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“The Welkin” reviewed


It’s no fluke that Lucy Kirkwood’s play The Welkin begins in near pitch-blackness. Light from a single candle means you must squint to make out the gore-soaked goings-on. It’s an apt opening for this spiky meditation on women and motherhood as seen from every angle, including the darkest and deadliest ones.It’s 1759, and townsfolk in Suffolk, England, are all craning their necks and looking to the welkin (as in, the heavens) while awaiting Halley’s Comet. But now the focus is on Sally Poppy (Haley Wong), who’s sentenced to hang for a grisly murder.

But not so fast! She claims she’s pregnant. Local matrons – a dozen of them, in an obvious nod to the legal nailbiter Twelve Angry Men – are summoned from household chores to determine if she’s really with child or lying to escape the noose. Midwife Lizzy Luke (Sandra Oh, centuries away from Killing Eve) becomes an unofficial leader.

Thematically, it’s a fertile set-up: A woman who’s going to give life has unapologetically taken one. Her fate belongs to other women. What unfolds over 2.5 hours is a courtroom-adjacent drama and social consciousness-raiser that plays by its own rules. Why must Sally’s fate be decided immediately? She’s not showing now, but she will in time. But so it goes in this story.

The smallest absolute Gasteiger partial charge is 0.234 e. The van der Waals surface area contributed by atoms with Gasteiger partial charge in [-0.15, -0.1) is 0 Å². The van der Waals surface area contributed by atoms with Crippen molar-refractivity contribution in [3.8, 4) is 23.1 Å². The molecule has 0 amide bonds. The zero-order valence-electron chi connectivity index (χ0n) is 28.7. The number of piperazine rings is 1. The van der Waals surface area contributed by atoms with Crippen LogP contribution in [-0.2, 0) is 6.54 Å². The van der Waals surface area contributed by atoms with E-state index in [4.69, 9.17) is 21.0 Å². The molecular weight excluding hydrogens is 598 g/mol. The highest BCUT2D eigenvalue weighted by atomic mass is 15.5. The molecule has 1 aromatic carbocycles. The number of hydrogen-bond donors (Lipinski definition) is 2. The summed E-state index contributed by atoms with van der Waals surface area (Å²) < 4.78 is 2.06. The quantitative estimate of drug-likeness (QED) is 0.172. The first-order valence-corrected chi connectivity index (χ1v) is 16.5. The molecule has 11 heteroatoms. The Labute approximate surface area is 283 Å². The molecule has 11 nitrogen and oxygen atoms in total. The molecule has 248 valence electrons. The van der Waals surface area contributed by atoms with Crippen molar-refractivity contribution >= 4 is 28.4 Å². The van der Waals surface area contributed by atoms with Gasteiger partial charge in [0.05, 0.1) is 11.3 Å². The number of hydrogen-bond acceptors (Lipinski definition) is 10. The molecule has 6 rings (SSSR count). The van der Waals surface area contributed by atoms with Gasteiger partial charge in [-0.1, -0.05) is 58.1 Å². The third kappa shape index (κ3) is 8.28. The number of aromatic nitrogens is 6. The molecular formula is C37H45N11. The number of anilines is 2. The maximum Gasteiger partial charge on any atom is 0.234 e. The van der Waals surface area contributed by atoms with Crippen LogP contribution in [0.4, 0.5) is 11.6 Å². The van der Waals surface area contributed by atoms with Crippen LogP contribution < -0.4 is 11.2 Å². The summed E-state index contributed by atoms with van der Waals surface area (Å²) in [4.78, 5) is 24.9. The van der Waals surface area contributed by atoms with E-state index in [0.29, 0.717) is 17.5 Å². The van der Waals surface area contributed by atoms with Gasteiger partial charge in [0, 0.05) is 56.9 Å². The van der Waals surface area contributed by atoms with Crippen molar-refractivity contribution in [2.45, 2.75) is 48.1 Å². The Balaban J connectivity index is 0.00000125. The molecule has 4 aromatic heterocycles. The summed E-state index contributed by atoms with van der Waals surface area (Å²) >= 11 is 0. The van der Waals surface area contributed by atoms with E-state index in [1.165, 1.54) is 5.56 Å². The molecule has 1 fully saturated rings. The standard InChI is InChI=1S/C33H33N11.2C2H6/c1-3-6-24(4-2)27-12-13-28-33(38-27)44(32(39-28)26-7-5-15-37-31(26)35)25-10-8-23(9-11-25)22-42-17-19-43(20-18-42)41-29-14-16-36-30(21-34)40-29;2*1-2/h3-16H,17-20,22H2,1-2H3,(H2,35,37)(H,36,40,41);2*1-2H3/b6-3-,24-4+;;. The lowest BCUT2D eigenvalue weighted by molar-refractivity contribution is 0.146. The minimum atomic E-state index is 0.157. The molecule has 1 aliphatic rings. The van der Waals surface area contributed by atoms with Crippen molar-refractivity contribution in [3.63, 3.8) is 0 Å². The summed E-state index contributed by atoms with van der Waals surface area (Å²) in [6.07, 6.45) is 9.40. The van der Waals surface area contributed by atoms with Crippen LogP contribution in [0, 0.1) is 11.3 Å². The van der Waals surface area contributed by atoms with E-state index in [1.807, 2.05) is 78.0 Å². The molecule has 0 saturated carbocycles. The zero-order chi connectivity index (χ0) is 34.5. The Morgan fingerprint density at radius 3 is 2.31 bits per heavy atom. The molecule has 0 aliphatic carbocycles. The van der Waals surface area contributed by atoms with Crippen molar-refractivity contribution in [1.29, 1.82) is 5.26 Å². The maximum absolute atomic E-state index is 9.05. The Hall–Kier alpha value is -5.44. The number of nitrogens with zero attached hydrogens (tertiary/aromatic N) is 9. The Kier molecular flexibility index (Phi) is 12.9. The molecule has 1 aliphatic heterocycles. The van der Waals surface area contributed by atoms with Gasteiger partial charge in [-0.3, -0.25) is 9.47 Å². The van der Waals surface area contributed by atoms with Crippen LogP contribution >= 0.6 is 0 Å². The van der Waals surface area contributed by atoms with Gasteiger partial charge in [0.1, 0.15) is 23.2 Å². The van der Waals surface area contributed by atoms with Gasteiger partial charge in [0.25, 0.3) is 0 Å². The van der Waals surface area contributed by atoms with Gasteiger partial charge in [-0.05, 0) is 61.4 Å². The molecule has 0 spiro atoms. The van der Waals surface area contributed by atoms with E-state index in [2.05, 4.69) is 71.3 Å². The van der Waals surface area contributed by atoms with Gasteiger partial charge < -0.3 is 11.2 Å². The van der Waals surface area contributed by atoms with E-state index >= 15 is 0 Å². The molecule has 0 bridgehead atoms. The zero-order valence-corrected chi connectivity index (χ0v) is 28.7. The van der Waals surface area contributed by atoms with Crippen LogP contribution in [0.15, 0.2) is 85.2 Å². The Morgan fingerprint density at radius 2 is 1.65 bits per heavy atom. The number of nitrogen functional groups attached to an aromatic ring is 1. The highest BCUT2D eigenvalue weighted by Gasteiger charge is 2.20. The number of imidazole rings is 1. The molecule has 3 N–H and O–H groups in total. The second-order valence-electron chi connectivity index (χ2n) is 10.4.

After all, Kirkwood isn’t chasing a strict mid-18th century Law & Order. Talk of “aeroplanes,” inventions 150 years away, and a singalong to a 1980s pop song show that the author’s time frame is flexible. Issues women face about their gender, bodies, power, and, literally, life and death continually arise – predictably so, just like Halley’s.

Kirkwood’s script can ring with heavy-handedness, like when Lizzy moans: “Nobody blames God when there is a woman can be blamed instead.” On the plus side, sly, plot-thickening twists pop up, and director Sarah Benson’s diverse and dynamic ensemble near-uniformly delivers.